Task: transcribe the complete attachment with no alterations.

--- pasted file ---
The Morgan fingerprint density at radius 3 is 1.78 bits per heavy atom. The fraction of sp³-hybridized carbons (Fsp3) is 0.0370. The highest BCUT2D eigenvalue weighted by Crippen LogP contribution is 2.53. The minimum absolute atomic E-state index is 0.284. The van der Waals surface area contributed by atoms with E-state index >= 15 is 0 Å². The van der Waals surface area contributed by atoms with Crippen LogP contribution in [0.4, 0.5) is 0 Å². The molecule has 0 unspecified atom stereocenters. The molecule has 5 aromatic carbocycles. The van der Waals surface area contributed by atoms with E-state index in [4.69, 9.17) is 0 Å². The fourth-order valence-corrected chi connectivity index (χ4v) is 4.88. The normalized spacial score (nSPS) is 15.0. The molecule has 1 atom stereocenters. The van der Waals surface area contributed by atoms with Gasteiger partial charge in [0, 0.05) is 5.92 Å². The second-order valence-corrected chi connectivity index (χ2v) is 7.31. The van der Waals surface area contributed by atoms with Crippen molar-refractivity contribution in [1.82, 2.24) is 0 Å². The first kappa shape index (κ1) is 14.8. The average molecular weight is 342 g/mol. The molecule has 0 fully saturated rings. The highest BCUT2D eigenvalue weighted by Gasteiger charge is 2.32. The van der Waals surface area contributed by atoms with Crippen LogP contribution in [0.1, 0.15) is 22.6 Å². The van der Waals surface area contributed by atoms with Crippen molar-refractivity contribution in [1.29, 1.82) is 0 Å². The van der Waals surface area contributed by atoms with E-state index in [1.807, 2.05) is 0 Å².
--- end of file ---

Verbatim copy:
The Morgan fingerprint density at radius 3 is 1.78 bits per heavy atom. The fraction of sp³-hybridized carbons (Fsp3) is 0.0370. The highest BCUT2D eigenvalue weighted by Crippen LogP contribution is 2.53. The minimum absolute atomic E-state index is 0.284. The van der Waals surface area contributed by atoms with E-state index >= 15 is 0 Å². The van der Waals surface area contributed by atoms with Crippen LogP contribution in [0.4, 0.5) is 0 Å². The molecule has 0 unspecified atom stereocenters. The molecule has 5 aromatic carbocycles. The van der Waals surface area contributed by atoms with E-state index in [4.69, 9.17) is 0 Å². The fourth-order valence-corrected chi connectivity index (χ4v) is 4.88. The normalized spacial score (nSPS) is 15.0. The molecule has 1 atom stereocenters. The van der Waals surface area contributed by atoms with Gasteiger partial charge in [0, 0.05) is 5.92 Å². The second-order valence-corrected chi connectivity index (χ2v) is 7.31. The van der Waals surface area contributed by atoms with Crippen molar-refractivity contribution in [1.82, 2.24) is 0 Å². The first kappa shape index (κ1) is 14.8. The average molecular weight is 342 g/mol. The molecule has 0 fully saturated rings. The highest BCUT2D eigenvalue weighted by Gasteiger charge is 2.32. The van der Waals surface area contributed by atoms with Crippen LogP contribution in [0.1, 0.15) is 22.6 Å². The van der Waals surface area contributed by atoms with Crippen molar-refractivity contribution in [1.29, 1.82) is 0 Å². The van der Waals surface area contributed by atoms with E-state index in [1.807, 2.05) is 0 Å².